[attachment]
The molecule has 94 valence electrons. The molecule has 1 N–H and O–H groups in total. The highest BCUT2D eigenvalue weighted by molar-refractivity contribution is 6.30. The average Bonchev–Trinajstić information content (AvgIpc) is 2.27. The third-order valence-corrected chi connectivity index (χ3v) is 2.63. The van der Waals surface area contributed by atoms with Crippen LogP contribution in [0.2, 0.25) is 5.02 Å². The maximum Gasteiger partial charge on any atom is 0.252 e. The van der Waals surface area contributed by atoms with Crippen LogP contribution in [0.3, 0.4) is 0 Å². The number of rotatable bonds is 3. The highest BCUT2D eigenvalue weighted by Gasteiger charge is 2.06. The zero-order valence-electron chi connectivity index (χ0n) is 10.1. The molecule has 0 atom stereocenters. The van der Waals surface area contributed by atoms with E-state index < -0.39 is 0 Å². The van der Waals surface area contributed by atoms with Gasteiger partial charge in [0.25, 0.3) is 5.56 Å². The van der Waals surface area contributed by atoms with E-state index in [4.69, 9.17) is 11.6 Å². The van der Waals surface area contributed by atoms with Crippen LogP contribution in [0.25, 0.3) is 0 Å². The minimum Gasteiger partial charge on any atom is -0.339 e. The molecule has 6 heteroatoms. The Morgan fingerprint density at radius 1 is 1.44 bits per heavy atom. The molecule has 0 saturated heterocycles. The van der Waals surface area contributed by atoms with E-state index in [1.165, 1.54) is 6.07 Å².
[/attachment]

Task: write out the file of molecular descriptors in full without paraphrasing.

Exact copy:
The molecule has 94 valence electrons. The molecule has 1 N–H and O–H groups in total. The highest BCUT2D eigenvalue weighted by molar-refractivity contribution is 6.30. The average Bonchev–Trinajstić information content (AvgIpc) is 2.27. The third-order valence-corrected chi connectivity index (χ3v) is 2.63. The van der Waals surface area contributed by atoms with Crippen LogP contribution in [0.2, 0.25) is 5.02 Å². The maximum Gasteiger partial charge on any atom is 0.252 e. The van der Waals surface area contributed by atoms with Crippen LogP contribution in [0.3, 0.4) is 0 Å². The number of rotatable bonds is 3. The highest BCUT2D eigenvalue weighted by Gasteiger charge is 2.06. The zero-order valence-electron chi connectivity index (χ0n) is 10.1. The molecule has 0 atom stereocenters. The van der Waals surface area contributed by atoms with E-state index < -0.39 is 0 Å². The van der Waals surface area contributed by atoms with Gasteiger partial charge in [0.25, 0.3) is 5.56 Å². The van der Waals surface area contributed by atoms with E-state index in [4.69, 9.17) is 11.6 Å². The van der Waals surface area contributed by atoms with Crippen LogP contribution in [0.25, 0.3) is 0 Å². The minimum Gasteiger partial charge on any atom is -0.339 e. The molecule has 6 heteroatoms. The Morgan fingerprint density at radius 1 is 1.44 bits per heavy atom. The molecule has 0 saturated heterocycles. The van der Waals surface area contributed by atoms with E-state index in [1.165, 1.54) is 6.07 Å².